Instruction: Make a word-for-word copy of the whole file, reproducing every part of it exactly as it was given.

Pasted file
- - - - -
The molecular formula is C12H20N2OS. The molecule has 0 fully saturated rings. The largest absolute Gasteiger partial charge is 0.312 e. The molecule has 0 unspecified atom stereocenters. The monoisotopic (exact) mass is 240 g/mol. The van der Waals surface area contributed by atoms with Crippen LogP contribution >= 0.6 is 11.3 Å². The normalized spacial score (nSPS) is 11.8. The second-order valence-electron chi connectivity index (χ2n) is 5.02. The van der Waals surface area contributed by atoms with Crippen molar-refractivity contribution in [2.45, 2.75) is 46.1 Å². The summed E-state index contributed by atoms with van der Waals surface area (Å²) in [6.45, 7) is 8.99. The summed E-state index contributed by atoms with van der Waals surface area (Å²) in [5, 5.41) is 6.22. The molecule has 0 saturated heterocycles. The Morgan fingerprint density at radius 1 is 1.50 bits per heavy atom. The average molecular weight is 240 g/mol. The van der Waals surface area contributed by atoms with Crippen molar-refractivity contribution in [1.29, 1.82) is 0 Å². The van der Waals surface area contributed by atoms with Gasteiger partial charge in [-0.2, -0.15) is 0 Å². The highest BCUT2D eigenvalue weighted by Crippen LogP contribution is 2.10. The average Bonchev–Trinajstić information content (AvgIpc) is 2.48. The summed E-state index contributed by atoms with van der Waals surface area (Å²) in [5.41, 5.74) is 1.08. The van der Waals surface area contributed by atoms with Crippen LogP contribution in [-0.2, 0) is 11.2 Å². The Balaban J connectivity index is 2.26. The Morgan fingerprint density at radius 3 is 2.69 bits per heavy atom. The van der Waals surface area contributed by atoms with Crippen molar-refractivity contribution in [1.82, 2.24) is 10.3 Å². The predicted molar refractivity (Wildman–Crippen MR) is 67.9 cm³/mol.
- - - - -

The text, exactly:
The molecular formula is C12H20N2OS. The molecule has 0 fully saturated rings. The largest absolute Gasteiger partial charge is 0.312 e. The molecule has 0 unspecified atom stereocenters. The monoisotopic (exact) mass is 240 g/mol. The van der Waals surface area contributed by atoms with Crippen LogP contribution >= 0.6 is 11.3 Å². The normalized spacial score (nSPS) is 11.8. The second-order valence-electron chi connectivity index (χ2n) is 5.02. The van der Waals surface area contributed by atoms with Crippen molar-refractivity contribution in [2.45, 2.75) is 46.1 Å². The summed E-state index contributed by atoms with van der Waals surface area (Å²) in [6.45, 7) is 8.99. The summed E-state index contributed by atoms with van der Waals surface area (Å²) in [5, 5.41) is 6.22. The molecule has 0 saturated heterocycles. The Morgan fingerprint density at radius 1 is 1.50 bits per heavy atom. The average molecular weight is 240 g/mol. The van der Waals surface area contributed by atoms with Crippen molar-refractivity contribution in [1.29, 1.82) is 0 Å². The van der Waals surface area contributed by atoms with Gasteiger partial charge in [-0.2, -0.15) is 0 Å². The highest BCUT2D eigenvalue weighted by Crippen LogP contribution is 2.10. The average Bonchev–Trinajstić information content (AvgIpc) is 2.48. The summed E-state index contributed by atoms with van der Waals surface area (Å²) in [5.41, 5.74) is 1.08. The van der Waals surface area contributed by atoms with Crippen LogP contribution in [-0.2, 0) is 11.2 Å². The Balaban J connectivity index is 2.26. The Morgan fingerprint density at radius 3 is 2.69 bits per heavy atom. The van der Waals surface area contributed by atoms with Crippen molar-refractivity contribution in [1.82, 2.24) is 10.3 Å². The predicted molar refractivity (Wildman–Crippen MR) is 67.9 cm³/mol.